nico wrote:hwebb wrote:Hi all,
I mentioned a little while ago that I was schedued for a cranial doppler today. I attended my appointment today, but all did not go as planned. The sonographer had a cranial probe...but it didn't seem to be sensitive enough. It could only probe the thinnest parts of my head - such as my temple - so he couldn't investigate suspected stenosis in other areas of my cranium (as hinted at in the MRV analysis). Also, I had forwarded the sonographer various information about the correct doppler technique via the vascular surgeon I've been seeing. The info didn't make it to the sonographer - who was very interested in this work, and helpful.
Anyway, I will stay in touch with the sonographer, and now have his direct contact details. He may be able to access a more sensitive probe in the future. I'll post if i ever have a successful cranial doppler.
There in currently only a single sonographer with the appropriate training and equipment to do a Doppler ultrasound of yr neck. Details have b een provided in previous posts. Also provided on the CCSVI Aust web page. Best of luck. cheers, nico
Downunder wrote:Oops, also meant to say, (from Dr. Haake)
We need to stop saying CCSVI is related to the etiology of MS. We need to tell them there is another disease out there called CCSVI and many MS patients have it.
avantitech wrote:Hi Salvatore,
Alas no - azygous vein not being imaged but maybe this can brought up with IR/VS if/when venogram investigation is to be performed.
Anybody have the latest figures for number of patients with positive results at Melb.Radiology such as blood flow anomalies, stenoses etc?
It appears that many of us have in common an inverted valve in the internal jugular vein either left or right.
However, let us stay grounded...as other TIMS members have already mentioned: in discussion with medical personnel the presence of any narrowed, stenosed or malformed veins should be diagnosed and treated as vascular abnormalities and NOT as a solution or cure for MS, until of course the requisite controlled trials have been completed and peer reviewed...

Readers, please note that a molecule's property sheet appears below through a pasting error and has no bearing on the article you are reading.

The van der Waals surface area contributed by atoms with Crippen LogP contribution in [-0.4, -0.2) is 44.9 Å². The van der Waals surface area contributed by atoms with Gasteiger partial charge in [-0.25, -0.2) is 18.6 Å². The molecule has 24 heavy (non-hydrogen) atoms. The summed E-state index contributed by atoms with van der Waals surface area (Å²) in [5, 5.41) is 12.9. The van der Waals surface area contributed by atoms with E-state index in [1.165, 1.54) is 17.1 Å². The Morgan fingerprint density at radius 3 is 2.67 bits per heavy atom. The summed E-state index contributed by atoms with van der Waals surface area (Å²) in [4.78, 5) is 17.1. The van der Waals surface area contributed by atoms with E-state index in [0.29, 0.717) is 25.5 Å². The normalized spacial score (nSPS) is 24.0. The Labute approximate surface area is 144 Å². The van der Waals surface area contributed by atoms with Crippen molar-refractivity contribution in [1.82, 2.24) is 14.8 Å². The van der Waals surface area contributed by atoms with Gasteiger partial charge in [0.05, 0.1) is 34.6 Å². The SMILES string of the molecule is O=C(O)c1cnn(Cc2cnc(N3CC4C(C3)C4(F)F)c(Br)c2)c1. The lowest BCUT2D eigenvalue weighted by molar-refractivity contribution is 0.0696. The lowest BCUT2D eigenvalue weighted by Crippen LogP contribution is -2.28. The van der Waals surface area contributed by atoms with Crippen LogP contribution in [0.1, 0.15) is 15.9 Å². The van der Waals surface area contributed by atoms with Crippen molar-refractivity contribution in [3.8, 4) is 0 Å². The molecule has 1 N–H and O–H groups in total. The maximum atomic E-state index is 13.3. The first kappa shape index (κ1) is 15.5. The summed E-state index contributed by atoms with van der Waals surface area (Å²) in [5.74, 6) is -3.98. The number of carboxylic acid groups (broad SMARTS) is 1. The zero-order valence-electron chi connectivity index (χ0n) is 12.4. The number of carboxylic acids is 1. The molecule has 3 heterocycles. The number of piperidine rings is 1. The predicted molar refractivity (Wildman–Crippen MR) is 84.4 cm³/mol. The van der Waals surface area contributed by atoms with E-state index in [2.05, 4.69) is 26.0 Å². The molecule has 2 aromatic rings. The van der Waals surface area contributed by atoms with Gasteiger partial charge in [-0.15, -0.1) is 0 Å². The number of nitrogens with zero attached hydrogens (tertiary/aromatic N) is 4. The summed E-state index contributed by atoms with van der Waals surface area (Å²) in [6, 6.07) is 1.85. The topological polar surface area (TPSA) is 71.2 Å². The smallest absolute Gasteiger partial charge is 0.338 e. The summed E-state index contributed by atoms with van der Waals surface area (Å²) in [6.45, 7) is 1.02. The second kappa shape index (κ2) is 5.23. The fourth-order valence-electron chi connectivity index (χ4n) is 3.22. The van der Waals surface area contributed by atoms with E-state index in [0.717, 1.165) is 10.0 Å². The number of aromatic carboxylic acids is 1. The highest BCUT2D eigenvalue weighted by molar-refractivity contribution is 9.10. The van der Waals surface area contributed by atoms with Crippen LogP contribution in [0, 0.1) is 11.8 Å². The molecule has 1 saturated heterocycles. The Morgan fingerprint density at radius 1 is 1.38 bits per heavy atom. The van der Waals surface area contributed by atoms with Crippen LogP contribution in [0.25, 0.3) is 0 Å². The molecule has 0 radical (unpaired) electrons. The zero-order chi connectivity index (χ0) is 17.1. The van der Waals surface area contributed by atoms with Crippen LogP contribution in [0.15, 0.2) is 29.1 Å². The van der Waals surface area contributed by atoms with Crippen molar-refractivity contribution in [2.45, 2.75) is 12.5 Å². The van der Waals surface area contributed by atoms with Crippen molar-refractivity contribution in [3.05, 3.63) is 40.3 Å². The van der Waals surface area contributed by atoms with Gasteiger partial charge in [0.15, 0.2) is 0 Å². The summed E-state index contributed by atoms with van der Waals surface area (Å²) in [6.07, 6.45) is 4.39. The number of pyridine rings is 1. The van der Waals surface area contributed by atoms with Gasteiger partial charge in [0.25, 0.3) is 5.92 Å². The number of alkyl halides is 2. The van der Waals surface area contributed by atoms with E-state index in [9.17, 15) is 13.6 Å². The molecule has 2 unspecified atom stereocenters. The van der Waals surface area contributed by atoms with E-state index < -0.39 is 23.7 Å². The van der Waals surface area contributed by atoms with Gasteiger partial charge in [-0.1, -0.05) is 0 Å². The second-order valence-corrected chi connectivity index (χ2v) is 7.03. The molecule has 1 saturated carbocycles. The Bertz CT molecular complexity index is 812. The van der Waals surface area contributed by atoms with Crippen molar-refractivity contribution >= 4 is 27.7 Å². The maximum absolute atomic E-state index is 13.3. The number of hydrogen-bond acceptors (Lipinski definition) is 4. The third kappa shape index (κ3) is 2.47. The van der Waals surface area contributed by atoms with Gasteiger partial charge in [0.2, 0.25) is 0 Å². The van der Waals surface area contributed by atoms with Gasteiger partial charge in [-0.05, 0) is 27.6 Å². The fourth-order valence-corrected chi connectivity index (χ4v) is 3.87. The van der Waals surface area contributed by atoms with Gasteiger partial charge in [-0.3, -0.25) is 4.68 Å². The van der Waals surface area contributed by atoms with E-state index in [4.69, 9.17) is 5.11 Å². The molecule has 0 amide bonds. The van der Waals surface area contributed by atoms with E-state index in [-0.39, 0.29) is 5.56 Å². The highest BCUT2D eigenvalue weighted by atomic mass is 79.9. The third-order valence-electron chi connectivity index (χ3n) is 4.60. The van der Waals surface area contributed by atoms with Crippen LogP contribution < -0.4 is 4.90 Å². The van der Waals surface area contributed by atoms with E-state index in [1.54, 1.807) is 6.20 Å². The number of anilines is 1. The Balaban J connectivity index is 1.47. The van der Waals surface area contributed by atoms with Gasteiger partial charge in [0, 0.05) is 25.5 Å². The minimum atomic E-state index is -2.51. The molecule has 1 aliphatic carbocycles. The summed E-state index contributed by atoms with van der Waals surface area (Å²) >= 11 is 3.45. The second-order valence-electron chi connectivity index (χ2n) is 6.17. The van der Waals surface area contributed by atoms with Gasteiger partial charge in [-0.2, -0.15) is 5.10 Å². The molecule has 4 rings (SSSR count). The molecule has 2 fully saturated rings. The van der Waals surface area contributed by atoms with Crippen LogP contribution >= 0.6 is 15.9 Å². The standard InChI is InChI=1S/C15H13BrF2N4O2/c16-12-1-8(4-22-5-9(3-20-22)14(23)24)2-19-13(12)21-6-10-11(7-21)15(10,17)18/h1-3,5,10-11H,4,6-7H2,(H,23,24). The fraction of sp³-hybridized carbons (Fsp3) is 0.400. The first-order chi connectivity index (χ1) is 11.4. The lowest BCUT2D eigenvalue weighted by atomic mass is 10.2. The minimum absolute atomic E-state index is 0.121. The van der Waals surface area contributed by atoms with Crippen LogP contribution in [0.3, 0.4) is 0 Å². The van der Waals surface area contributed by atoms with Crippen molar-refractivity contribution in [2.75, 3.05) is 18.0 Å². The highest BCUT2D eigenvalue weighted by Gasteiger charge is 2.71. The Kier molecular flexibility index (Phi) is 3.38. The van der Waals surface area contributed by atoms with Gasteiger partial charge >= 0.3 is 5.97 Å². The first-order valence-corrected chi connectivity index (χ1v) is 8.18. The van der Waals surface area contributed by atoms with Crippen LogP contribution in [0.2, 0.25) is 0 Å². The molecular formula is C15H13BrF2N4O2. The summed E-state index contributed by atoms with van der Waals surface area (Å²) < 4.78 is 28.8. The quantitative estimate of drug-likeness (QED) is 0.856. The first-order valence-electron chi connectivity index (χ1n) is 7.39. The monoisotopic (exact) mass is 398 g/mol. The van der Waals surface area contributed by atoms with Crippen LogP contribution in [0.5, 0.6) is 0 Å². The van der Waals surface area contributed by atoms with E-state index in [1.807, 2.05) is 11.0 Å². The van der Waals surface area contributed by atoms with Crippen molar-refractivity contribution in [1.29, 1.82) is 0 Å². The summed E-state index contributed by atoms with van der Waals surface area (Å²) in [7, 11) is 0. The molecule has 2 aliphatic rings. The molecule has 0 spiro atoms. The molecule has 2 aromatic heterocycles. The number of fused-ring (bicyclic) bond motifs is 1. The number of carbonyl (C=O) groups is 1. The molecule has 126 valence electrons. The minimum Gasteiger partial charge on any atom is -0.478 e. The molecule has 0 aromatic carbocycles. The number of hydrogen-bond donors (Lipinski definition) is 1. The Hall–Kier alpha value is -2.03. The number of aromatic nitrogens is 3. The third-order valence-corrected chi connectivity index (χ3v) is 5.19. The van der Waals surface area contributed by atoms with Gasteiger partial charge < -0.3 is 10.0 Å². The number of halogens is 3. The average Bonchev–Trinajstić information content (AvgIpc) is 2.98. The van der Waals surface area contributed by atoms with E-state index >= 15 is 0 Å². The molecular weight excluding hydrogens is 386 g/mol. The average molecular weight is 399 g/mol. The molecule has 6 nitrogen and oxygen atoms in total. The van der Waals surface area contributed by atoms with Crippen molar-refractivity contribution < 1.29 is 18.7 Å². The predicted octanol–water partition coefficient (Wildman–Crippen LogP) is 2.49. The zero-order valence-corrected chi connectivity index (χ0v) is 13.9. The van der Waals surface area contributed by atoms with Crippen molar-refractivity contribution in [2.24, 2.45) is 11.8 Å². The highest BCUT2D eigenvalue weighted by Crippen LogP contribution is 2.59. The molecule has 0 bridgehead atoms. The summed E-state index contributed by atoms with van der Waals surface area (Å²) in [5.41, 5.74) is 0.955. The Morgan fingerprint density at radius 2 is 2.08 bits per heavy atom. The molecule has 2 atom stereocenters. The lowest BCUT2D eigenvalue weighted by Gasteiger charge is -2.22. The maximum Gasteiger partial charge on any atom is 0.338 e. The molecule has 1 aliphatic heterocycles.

It seems to me that following any treatment for the vascular irregularities the auto immune reaction is still active and it probably would be a good idea to continue with any immune modulating medicatons for a good while longer.
avantitech wrote:nico a big Thank you and a hearty Well Done!
Hopefully the procedure will improve blood flow in my IJV's...but I don't like my chances for the vertebral veins...a bit too small for the probe...let's see what can be done in the hands of the good doctor.
I figure we'll need to:
ask the IR to check the azygous if possible during the venogram, which I believe is using fluoroscope for imaging rather than MR;
accept the other risk of the ballooning-only procedure i.e. restenosis within 18 months in 50% of patients as per original Prof. Zamboni's study, and then possibly consider doing another ultrasound scan and ballooning procedure if we get a relapse....
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